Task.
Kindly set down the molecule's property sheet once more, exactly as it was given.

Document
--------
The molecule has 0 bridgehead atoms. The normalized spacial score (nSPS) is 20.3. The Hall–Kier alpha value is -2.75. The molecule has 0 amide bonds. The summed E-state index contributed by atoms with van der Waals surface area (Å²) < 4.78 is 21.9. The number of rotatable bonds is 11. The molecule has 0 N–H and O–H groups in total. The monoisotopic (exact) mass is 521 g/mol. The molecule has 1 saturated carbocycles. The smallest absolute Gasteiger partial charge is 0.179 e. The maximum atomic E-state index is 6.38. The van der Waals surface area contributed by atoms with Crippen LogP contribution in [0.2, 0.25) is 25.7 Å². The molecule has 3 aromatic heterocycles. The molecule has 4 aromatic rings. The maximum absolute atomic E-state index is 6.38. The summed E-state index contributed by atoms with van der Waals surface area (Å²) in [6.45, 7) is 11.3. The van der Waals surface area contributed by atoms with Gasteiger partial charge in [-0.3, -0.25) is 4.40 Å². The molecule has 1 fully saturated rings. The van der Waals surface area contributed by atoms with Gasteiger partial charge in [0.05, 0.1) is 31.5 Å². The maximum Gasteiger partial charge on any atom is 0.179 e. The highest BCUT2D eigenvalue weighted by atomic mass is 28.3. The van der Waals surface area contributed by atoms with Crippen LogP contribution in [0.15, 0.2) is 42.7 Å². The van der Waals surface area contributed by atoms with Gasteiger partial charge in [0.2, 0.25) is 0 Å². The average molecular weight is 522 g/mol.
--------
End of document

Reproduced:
The molecule has 0 bridgehead atoms. The normalized spacial score (nSPS) is 20.3. The Hall–Kier alpha value is -2.75. The molecule has 0 amide bonds. The summed E-state index contributed by atoms with van der Waals surface area (Å²) < 4.78 is 21.9. The number of rotatable bonds is 11. The molecule has 0 N–H and O–H groups in total. The monoisotopic (exact) mass is 521 g/mol. The molecule has 1 saturated carbocycles. The smallest absolute Gasteiger partial charge is 0.179 e. The maximum atomic E-state index is 6.38. The van der Waals surface area contributed by atoms with Crippen LogP contribution in [0.2, 0.25) is 25.7 Å². The molecule has 3 aromatic heterocycles. The molecule has 4 aromatic rings. The maximum absolute atomic E-state index is 6.38. The summed E-state index contributed by atoms with van der Waals surface area (Å²) in [6.45, 7) is 11.3. The van der Waals surface area contributed by atoms with Gasteiger partial charge in [-0.3, -0.25) is 4.40 Å². The molecule has 1 fully saturated rings. The van der Waals surface area contributed by atoms with Gasteiger partial charge in [0.05, 0.1) is 31.5 Å². The maximum Gasteiger partial charge on any atom is 0.179 e. The highest BCUT2D eigenvalue weighted by atomic mass is 28.3. The van der Waals surface area contributed by atoms with Crippen LogP contribution in [0.15, 0.2) is 42.7 Å². The van der Waals surface area contributed by atoms with Gasteiger partial charge in [0.2, 0.25) is 0 Å². The average molecular weight is 522 g/mol.